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Sensor technology is being advanced day by day and is an important part of our daily life. Recently, scientists got a major breakthrough in sensor technology, developing a sensor that can track what you eat. This is a small wearable device that can be mounted on the tooth, and go unnoticed by people, can monitor you about what you eat drink or smoke.
Monitoring in real time what happens in and around our bodies can be invaluable in the context of health care or clinical studies, but not so easy to do. That could soon change thanks to new, miniaturized sensors developed by researchers at the Tufts University School of Engineering that, when mounted directly on a tooth and communicating wirelessly with a mobile device, can transmit information on glucose, salt and alcohol intake.
The device could give doctors real-time alerts on patients based on actual chemical intake. This means that rather than wait for an emergency when it’s often too late, they could respond before there’s a problem.
Previous wearable devices for monitoring dietary intake suffered from limitations such as requiring the use of a mouth guard, bulky wiring, or necessitating frequent replacement as the sensors rapidly degraded. Tufts engineers sought a more adaptable technology and developed a sensor with a mere 2mm x 2mm footprint that can flexibly conform and bond to the irregular surface of a tooth. In a similar fashion to the way a toll is collected on a highway, the sensors transmit their data wirelessly in response to an incoming radiofrequency signal.
“In theory we can modify the bioresponsive layer in these sensors to target other chemicals – we are really limited only by our creativity,” said Fiorenzo Omenetto, Ph.D., corresponding author and the Frank C. Doble Professor of Engineering at Tufts. “We have extended common RFID [radiofrequency ID] technology to a sensor package that can dynamically read and transmit information on its environment, whether it is affixed to a tooth, to skin, or any other surface.”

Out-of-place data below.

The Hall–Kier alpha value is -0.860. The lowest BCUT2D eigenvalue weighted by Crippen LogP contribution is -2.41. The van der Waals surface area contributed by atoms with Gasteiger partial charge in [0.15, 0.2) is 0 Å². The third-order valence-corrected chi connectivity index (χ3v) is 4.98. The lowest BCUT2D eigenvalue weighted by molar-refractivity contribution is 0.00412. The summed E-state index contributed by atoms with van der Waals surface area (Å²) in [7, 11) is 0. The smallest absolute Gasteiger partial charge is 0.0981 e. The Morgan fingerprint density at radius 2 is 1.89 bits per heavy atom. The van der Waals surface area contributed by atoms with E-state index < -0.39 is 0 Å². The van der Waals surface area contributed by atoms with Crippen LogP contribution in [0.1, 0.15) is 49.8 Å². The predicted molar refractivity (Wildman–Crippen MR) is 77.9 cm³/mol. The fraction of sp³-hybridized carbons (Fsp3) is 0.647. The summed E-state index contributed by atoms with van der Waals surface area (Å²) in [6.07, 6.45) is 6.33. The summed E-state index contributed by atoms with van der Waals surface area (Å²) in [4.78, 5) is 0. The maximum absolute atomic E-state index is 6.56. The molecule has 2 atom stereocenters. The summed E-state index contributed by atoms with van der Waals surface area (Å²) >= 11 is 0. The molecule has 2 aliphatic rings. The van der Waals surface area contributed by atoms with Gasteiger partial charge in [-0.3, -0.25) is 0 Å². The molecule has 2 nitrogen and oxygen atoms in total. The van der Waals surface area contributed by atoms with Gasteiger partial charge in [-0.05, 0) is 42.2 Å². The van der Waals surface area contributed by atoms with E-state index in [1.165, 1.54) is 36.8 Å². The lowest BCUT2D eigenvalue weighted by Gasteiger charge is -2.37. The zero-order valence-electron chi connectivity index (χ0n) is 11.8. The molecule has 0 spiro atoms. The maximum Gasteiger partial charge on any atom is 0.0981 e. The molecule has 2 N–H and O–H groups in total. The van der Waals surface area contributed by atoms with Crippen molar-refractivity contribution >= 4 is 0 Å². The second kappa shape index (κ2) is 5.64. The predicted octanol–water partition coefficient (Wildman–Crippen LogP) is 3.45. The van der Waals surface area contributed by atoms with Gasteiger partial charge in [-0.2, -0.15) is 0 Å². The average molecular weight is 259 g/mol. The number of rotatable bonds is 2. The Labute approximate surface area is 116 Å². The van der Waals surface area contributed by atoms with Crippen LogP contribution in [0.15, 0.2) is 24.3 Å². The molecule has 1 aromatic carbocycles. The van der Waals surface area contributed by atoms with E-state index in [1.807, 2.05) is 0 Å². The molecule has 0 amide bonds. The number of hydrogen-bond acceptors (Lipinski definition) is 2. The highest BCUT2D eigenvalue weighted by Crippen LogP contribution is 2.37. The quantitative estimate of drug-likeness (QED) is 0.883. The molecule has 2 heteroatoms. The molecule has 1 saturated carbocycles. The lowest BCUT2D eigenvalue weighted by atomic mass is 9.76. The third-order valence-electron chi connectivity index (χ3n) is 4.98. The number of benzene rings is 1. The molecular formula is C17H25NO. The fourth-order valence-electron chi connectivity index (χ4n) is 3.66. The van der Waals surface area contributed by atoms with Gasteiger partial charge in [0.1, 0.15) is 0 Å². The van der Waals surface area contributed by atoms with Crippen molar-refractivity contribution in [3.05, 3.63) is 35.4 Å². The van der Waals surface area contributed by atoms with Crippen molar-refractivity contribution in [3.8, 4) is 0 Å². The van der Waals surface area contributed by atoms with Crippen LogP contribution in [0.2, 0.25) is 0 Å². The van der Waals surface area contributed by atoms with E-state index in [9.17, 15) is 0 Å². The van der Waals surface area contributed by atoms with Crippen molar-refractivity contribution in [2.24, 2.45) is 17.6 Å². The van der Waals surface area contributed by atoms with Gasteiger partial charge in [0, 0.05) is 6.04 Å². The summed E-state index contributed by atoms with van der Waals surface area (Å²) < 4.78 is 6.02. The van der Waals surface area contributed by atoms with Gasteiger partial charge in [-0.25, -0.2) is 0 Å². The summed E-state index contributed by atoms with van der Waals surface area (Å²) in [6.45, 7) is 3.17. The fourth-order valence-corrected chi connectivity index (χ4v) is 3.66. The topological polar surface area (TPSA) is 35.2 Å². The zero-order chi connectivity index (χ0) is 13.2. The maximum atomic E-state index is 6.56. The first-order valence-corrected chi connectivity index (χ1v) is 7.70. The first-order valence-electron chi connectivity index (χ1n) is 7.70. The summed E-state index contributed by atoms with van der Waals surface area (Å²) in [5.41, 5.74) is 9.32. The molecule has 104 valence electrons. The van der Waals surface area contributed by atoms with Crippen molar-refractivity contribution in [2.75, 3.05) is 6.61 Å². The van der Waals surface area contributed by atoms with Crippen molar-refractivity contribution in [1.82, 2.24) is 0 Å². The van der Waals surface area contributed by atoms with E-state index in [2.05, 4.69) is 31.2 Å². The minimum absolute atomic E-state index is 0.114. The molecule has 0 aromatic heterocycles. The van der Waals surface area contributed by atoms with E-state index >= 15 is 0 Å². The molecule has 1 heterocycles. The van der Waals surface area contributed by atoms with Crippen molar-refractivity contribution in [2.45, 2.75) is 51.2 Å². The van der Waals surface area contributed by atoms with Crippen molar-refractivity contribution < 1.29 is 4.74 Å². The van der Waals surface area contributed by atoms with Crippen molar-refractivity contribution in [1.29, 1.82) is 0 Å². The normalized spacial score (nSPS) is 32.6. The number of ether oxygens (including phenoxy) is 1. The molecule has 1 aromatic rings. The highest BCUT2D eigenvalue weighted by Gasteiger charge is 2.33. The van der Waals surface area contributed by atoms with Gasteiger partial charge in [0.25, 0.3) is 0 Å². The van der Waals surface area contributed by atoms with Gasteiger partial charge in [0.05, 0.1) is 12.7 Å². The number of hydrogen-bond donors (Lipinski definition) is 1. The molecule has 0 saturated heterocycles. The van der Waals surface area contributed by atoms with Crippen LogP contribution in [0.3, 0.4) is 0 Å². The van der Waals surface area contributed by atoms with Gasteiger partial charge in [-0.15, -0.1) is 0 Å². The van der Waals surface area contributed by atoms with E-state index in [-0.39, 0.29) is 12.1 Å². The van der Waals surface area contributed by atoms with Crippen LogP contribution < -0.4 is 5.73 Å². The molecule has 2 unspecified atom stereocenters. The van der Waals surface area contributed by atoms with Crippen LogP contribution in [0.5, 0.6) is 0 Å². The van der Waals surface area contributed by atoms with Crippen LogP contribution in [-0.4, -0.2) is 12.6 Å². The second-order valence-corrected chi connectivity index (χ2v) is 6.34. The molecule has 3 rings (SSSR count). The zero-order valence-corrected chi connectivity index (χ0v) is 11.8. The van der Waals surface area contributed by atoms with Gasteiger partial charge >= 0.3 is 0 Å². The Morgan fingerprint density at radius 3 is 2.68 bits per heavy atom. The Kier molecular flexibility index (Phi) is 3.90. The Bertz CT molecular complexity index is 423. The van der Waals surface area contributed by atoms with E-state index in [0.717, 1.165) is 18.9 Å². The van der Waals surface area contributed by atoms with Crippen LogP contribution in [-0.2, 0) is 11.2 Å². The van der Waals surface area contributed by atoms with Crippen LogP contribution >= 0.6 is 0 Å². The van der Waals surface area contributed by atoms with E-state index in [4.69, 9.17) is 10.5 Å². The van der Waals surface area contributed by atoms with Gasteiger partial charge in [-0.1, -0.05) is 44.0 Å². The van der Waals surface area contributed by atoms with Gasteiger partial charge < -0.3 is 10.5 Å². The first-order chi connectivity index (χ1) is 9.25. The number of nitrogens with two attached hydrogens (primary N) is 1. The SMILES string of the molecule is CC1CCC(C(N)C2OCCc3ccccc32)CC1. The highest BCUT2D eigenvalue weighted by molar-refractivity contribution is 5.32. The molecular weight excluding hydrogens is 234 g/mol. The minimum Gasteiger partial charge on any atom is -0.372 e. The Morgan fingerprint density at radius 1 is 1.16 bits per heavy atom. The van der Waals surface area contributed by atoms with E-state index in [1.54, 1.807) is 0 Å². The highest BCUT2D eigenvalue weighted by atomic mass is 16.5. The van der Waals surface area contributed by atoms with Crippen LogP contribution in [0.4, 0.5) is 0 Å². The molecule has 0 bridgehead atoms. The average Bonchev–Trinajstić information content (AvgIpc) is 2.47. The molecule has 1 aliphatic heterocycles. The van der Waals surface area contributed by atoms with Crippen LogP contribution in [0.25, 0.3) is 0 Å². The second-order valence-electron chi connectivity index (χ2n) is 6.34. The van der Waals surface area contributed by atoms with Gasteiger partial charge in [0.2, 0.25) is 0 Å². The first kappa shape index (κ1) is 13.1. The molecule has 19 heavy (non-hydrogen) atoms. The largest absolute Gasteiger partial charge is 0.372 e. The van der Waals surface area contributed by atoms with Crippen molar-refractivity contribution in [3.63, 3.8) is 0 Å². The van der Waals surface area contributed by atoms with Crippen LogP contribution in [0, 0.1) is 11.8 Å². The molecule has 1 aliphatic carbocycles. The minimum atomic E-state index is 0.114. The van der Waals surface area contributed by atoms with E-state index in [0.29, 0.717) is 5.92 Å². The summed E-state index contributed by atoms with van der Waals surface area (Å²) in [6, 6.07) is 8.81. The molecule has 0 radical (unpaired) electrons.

The sensor consists three layers sandwiched with each other having one central “bioresponsive” layer that absorbs the nutrient or other chemicals to be detected while outer layers consist two square-shaped gold rings. These three layers acts like the antenna that can collect and transmit the information using the radiofrequency spectrum. As an incoming wave hits the sensor, some of it is cancelled out and the rest transmitted back, just like a patch of blue paint absorbs redder wavelengths and reflects the blue back to our eyes.
The work was supported by U.S. Army Natick Soldier Research, Development and Engineering Center, the National Institutes of Health (NIH; F32 EB021159) National Institute of Biomedical Imaging and Bioengineering and the Office of Naval Research. The content is solely the responsibility of the authors and does not necessarily represent the official views of the NIH, the Army Natick Soldier Research, Development and Engineering Center, or the Office of Naval Research.